In early June, we released a family of new desk phones. Yes, that’s right; phones that sit on desks. But isn’t that madness when everyone has a smart-phone and hot desks?
Well, not in our opinion…..
The forthcoming “Death of the Desk Phone” has been written about for the last 15 years and reports have of its demise has been wildly exaggerated. Customer feedback definitely points to the contrary and leading industry analyst Stephanie Watson agrees with this tweet:
In our recent “The Way We Work” study, we found that 93% of the 9000 knowledge workers surveyed believed that there was still a need for an office – but it does need to be flexible and optimised for a more mobile workforce and a more collaborative workplace.
While I would agree that the life of the personal desk phone is numbered, we believe that there is definitely a place for a desk phone in the new digital workplace – but it does have to meet certain criteria…….
- It needs to be cost conscious. This goes for both the actual list price of the phone and also the overheads of management, including stock. If you look at the overall cost of a new communications environment, devices will be a significant portion and sometimes will be the lion’s share of the overall budget.
- It needs to be easy to use. This actually goes hand in hand in hand with recent articles about millennials being “afraid” of the desk phone here. This is why we worked with leading agency Frog Design to ensure a device that is simple, clear and not at all intimidating to use. An over-engineered phone may look cool, but how many of its functions would you actually use?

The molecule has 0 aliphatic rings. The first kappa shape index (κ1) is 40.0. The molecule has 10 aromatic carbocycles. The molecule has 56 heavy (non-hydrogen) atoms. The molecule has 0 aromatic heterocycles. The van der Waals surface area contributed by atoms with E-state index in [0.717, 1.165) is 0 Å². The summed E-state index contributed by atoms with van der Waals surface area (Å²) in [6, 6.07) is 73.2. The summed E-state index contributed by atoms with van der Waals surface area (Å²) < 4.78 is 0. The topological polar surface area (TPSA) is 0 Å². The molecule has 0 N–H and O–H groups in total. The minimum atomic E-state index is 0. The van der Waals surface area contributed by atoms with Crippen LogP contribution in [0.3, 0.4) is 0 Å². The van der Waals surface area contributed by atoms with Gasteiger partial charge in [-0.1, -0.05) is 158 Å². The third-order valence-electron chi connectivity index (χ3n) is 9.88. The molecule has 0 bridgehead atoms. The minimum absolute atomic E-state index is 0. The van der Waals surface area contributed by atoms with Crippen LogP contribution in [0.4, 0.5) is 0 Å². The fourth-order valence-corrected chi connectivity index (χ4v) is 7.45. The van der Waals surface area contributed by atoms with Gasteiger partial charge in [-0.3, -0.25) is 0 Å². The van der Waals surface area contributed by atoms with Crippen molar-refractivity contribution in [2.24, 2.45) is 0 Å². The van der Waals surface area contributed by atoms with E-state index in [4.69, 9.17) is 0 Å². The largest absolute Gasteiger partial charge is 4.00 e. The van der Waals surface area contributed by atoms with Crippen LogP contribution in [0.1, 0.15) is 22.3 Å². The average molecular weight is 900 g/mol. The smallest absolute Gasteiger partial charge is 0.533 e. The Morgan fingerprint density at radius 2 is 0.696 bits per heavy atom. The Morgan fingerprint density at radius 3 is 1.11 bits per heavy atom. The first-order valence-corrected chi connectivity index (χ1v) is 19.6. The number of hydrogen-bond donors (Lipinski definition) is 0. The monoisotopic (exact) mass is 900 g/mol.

- It needs to work with your smart phone and applications – not be an either or situation. I think it is pretty fair to say the majority of workers will have a smart phone, so the ability of a desk phone to interact and extract critical information from your mobile phone will be key.
- It needs to continue to provide always on, quality voice but it also needs to do more than just make phone calls. This is key and a point very well made in Zeus K’s article here
It is actually not all about the office. Over the coming weeks, we will be exploring different use cases, especially from a vertical perspective. In healthcare for example, the phone is and will remain for some time, the communications hub of a busy ward – where real estate is at a premium.
Technology hardware is now scrutinised more than ever, driven by the rise of BYOX and the desire for organizations to minimize deployment cost) and assessed for its usefulness. The desk phone is very rightly under the spotlight but by sticking to the principles outlined above – I think it will be here for many years to come.
So that’s our view of the Game of Phones – where do you stand?